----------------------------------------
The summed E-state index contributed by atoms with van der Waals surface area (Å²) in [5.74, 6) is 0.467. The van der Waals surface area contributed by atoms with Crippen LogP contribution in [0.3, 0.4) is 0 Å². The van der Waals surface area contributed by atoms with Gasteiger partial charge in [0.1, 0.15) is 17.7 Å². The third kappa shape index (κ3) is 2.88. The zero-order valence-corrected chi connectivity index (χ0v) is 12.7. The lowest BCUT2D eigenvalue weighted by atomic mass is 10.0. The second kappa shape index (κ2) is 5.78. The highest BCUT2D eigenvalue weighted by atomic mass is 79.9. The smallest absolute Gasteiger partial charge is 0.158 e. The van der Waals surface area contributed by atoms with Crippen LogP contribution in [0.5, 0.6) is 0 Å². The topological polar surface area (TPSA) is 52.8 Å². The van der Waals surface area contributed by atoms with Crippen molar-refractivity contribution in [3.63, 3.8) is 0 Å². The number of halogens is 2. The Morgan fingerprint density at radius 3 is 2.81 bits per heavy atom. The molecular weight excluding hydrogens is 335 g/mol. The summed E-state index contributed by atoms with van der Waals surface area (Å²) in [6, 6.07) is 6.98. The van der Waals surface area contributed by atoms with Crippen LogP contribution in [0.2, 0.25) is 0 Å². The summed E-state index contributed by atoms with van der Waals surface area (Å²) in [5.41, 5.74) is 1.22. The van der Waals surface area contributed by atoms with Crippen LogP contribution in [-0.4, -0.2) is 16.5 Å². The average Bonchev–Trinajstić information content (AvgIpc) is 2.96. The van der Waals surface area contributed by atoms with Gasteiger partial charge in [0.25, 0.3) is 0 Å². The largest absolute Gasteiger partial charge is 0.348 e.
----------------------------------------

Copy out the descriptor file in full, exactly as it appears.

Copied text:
The summed E-state index contributed by atoms with van der Waals surface area (Å²) in [5.74, 6) is 0.467. The van der Waals surface area contributed by atoms with Crippen LogP contribution in [0.3, 0.4) is 0 Å². The van der Waals surface area contributed by atoms with Gasteiger partial charge in [0.1, 0.15) is 17.7 Å². The third kappa shape index (κ3) is 2.88. The zero-order valence-corrected chi connectivity index (χ0v) is 12.7. The lowest BCUT2D eigenvalue weighted by atomic mass is 10.0. The second kappa shape index (κ2) is 5.78. The highest BCUT2D eigenvalue weighted by atomic mass is 79.9. The smallest absolute Gasteiger partial charge is 0.158 e. The van der Waals surface area contributed by atoms with Crippen LogP contribution in [0.5, 0.6) is 0 Å². The topological polar surface area (TPSA) is 52.8 Å². The van der Waals surface area contributed by atoms with Crippen molar-refractivity contribution in [3.63, 3.8) is 0 Å². The number of halogens is 2. The Morgan fingerprint density at radius 3 is 2.81 bits per heavy atom. The molecular weight excluding hydrogens is 335 g/mol. The summed E-state index contributed by atoms with van der Waals surface area (Å²) in [6, 6.07) is 6.98. The van der Waals surface area contributed by atoms with Crippen LogP contribution in [0.2, 0.25) is 0 Å². The summed E-state index contributed by atoms with van der Waals surface area (Å²) in [5.41, 5.74) is 1.22. The van der Waals surface area contributed by atoms with Crippen LogP contribution in [-0.4, -0.2) is 16.5 Å². The average Bonchev–Trinajstić information content (AvgIpc) is 2.96. The van der Waals surface area contributed by atoms with Gasteiger partial charge in [0.25, 0.3) is 0 Å². The largest absolute Gasteiger partial charge is 0.348 e.